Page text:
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This week, the summer reading tails are all on airplanes! Fly by the Main Library starting June 21st, pick up an airplane STEM kit, and register for our Homeschool Thursday program on Thursday June 24th at 2pm. You can register for this program here:
You can make a glider and perform a wing experiment at home with the materials provided and share them in Thursday’s program! Have fun, and feel free to share tales of your planes & experiments using #kckpl or on our social media! In the meantime, here are some fantastic, famous planes you can make with the glider in your STEM kit!
- The Spirit of St Louis
Charles Lindbergh purchased this Ryan airplane with an engine made by the Wright Brothers for $10,580 in 1927. He flew the plane across the Atlantic Ocean uninterrupted and became famous overnight. Five seats were removed to make room for the needed fuel tanks, leaving him just a wicker chair behind them. He looked forward using a small periscope that went up through the roof. Space inside was so cramped that a mirror was installed on the instrument panel so he could read the magnetic compass above his head, which appeared backward in the reflection. The Spirit of St Louis now hangs in the Smithsonian National Air and Space Museum.
2. The Red Tail fighter/bomber
The Curtiss P-51 was one of the most important planes in World War II. It was nicknamed the “Mustang” and had distinctive features like a supercharged V-12 engine and short wings. It could reach speeds of 437 mph and altitudes of 41,900 feet. The Mustang could be used as a fighter or light bomber. The Tuskegee Airmen in the 332nd Air Expeditionary Group flew P-51 Mustangs in escort and pursuit missions throughout the war. They made use of the plane’s speed and versatility to attack strafed ground targets by flying in low and opening fire. The 332nd became known as the “Red Tails” or “Red-Tail Angels,” a reference to the red paint on the empennage of their planes.
3. Avro Type 504 biplane
An entrepreneur named A. V. Roe started a company to make planes that were entirely designed and manufactured in England with no help or imports from other countries. The Type 500 was not popular in 1913 because the British government wasn’t convinced that planes were necessary. His airplanes became important when World War I erupted, and he produced over 8,300 Avro Type 504 biplanes for the new Royal Air Force. It became so popular as a versatile trainer craft that the RAF trained future aces until 1933.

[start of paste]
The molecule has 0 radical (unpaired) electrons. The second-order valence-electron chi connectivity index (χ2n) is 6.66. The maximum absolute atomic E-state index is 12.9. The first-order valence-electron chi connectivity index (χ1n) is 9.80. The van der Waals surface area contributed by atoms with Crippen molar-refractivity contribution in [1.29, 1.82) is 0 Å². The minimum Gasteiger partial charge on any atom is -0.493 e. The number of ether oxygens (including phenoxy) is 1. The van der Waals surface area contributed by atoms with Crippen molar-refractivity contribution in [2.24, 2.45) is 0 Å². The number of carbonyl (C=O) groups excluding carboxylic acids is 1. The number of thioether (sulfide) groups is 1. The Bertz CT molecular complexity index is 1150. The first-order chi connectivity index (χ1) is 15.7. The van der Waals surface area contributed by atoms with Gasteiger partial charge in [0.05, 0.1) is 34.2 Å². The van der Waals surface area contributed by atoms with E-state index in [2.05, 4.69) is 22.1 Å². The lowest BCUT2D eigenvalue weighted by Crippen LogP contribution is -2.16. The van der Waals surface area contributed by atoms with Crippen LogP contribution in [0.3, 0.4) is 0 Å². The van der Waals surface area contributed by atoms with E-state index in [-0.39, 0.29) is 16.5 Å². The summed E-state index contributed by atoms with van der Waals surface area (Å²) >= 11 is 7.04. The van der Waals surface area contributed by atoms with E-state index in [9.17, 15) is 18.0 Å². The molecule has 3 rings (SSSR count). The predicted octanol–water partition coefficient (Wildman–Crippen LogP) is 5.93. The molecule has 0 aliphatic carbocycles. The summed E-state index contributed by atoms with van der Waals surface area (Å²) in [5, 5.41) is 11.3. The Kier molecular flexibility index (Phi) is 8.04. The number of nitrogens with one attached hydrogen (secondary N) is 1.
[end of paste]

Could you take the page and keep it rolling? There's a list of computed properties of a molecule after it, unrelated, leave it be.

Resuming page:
4. Beechcraft Model 18
Some small planes had two engines, like the “Twin Beech” heavy fighter. The Model 18 could carry two pilots and six passengers, with a wingspan of 47 feet and two 330 horsepower engines. This design made it very versatile to drop off covert teams, perform reconnaissance missions, or carry bombs. It became famous as a night fighter to slip behind enemy lines. Howard Stark flies Captain America into Germany using a Twin Beech in the MCU film Captain America: The First Avenger. The back of this aircraft will differ from the STEM kit slightly. It features an uncommon twin tailfin configuration, one on each side of a long tailplane. Can you think of how you would redesign your glider to create that design?
Thanks for reading our airplane tales about airplane tails! Have fun with your STEM kit available for pick up at Main Library, and feel free to share your designs with us on social media or using #kckpl
332d Expeditionary Operations Group. (n.d.). Wikipedia. Retrieved June 16, 2021 from https://en.wikipedia.org/wiki/332d_Expeditionary_Operations_Grouphttps://en.wikipedia.org/wiki/332d_Expeditionary_Operations_Group
Beechcraft Model 18. (n.d.). Wikipedia. Retrieved June 16, 2021 from https://en.wikipedia.org/wiki/Beechcraft_Model_18